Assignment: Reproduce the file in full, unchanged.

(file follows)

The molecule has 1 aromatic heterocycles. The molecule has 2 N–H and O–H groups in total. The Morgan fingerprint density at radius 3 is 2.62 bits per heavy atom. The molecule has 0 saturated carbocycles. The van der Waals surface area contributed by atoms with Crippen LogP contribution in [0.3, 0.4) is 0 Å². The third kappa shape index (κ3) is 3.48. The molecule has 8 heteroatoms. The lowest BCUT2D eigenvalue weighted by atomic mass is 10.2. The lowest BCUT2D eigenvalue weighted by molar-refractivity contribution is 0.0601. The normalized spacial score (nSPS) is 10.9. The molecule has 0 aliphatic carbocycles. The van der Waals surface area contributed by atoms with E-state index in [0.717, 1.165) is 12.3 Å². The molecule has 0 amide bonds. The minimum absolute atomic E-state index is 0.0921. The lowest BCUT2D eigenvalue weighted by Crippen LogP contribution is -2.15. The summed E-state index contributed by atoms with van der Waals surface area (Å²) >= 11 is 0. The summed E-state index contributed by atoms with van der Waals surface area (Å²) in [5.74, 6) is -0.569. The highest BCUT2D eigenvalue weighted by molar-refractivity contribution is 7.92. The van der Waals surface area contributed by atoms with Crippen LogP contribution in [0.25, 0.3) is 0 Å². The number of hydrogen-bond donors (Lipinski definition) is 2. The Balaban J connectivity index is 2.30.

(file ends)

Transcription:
The molecule has 1 aromatic heterocycles. The molecule has 2 N–H and O–H groups in total. The Morgan fingerprint density at radius 3 is 2.62 bits per heavy atom. The molecule has 0 saturated carbocycles. The van der Waals surface area contributed by atoms with Crippen LogP contribution in [0.3, 0.4) is 0 Å². The third kappa shape index (κ3) is 3.48. The molecule has 8 heteroatoms. The lowest BCUT2D eigenvalue weighted by atomic mass is 10.2. The lowest BCUT2D eigenvalue weighted by molar-refractivity contribution is 0.0601. The normalized spacial score (nSPS) is 10.9. The molecule has 0 aliphatic carbocycles. The van der Waals surface area contributed by atoms with E-state index in [0.717, 1.165) is 12.3 Å². The molecule has 0 amide bonds. The minimum absolute atomic E-state index is 0.0921. The lowest BCUT2D eigenvalue weighted by Crippen LogP contribution is -2.15. The summed E-state index contributed by atoms with van der Waals surface area (Å²) >= 11 is 0. The summed E-state index contributed by atoms with van der Waals surface area (Å²) in [5.74, 6) is -0.569. The highest BCUT2D eigenvalue weighted by molar-refractivity contribution is 7.92. The van der Waals surface area contributed by atoms with Crippen LogP contribution in [0.25, 0.3) is 0 Å². The number of hydrogen-bond donors (Lipinski definition) is 2. The Balaban J connectivity index is 2.30.